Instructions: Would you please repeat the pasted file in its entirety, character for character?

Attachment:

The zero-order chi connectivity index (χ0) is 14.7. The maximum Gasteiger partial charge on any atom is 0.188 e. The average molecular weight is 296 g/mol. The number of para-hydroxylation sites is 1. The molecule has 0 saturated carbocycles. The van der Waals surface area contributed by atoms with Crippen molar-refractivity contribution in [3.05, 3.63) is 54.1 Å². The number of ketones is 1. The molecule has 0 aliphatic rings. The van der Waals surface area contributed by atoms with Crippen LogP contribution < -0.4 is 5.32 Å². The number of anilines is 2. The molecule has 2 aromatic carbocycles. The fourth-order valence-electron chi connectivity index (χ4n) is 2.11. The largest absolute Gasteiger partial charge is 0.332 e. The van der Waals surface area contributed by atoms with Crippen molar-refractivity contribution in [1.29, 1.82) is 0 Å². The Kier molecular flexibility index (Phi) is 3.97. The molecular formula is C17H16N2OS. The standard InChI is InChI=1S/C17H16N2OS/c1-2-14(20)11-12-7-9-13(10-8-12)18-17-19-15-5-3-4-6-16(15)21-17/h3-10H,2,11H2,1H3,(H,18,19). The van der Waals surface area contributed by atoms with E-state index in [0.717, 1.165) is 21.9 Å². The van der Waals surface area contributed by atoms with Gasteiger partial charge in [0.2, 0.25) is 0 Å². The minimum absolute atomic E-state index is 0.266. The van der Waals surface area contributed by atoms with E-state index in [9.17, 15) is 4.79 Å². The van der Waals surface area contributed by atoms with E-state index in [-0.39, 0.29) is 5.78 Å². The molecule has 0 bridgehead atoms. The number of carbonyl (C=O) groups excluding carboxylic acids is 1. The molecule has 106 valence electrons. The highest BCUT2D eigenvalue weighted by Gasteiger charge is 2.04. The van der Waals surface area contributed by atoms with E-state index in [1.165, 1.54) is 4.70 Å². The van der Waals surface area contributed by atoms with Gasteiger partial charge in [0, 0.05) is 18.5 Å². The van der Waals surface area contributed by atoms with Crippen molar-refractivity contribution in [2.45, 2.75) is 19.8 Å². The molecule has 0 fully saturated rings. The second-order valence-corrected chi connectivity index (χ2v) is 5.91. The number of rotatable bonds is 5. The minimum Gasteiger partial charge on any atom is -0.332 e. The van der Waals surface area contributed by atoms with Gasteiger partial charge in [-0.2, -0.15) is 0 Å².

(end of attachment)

The zero-order chi connectivity index (χ0) is 14.7. The maximum Gasteiger partial charge on any atom is 0.188 e. The average molecular weight is 296 g/mol. The number of para-hydroxylation sites is 1. The molecule has 0 saturated carbocycles. The van der Waals surface area contributed by atoms with Crippen molar-refractivity contribution in [3.05, 3.63) is 54.1 Å². The number of ketones is 1. The molecule has 0 aliphatic rings. The van der Waals surface area contributed by atoms with Crippen LogP contribution < -0.4 is 5.32 Å². The number of anilines is 2. The molecule has 2 aromatic carbocycles. The fourth-order valence-electron chi connectivity index (χ4n) is 2.11. The largest absolute Gasteiger partial charge is 0.332 e. The van der Waals surface area contributed by atoms with Crippen molar-refractivity contribution in [1.29, 1.82) is 0 Å². The Kier molecular flexibility index (Phi) is 3.97. The molecular formula is C17H16N2OS. The standard InChI is InChI=1S/C17H16N2OS/c1-2-14(20)11-12-7-9-13(10-8-12)18-17-19-15-5-3-4-6-16(15)21-17/h3-10H,2,11H2,1H3,(H,18,19). The van der Waals surface area contributed by atoms with E-state index in [0.717, 1.165) is 21.9 Å². The van der Waals surface area contributed by atoms with Gasteiger partial charge in [0.2, 0.25) is 0 Å². The minimum absolute atomic E-state index is 0.266. The van der Waals surface area contributed by atoms with E-state index in [9.17, 15) is 4.79 Å². The van der Waals surface area contributed by atoms with E-state index in [-0.39, 0.29) is 5.78 Å². The molecule has 0 bridgehead atoms. The number of carbonyl (C=O) groups excluding carboxylic acids is 1. The molecule has 106 valence electrons. The highest BCUT2D eigenvalue weighted by Gasteiger charge is 2.04. The van der Waals surface area contributed by atoms with E-state index in [1.165, 1.54) is 4.70 Å². The van der Waals surface area contributed by atoms with Gasteiger partial charge in [0, 0.05) is 18.5 Å². The van der Waals surface area contributed by atoms with Crippen molar-refractivity contribution in [2.45, 2.75) is 19.8 Å². The molecule has 0 fully saturated rings. The second-order valence-corrected chi connectivity index (χ2v) is 5.91. The number of rotatable bonds is 5. The minimum Gasteiger partial charge on any atom is -0.332 e. The van der Waals surface area contributed by atoms with Gasteiger partial charge in [-0.2, -0.15) is 0 Å².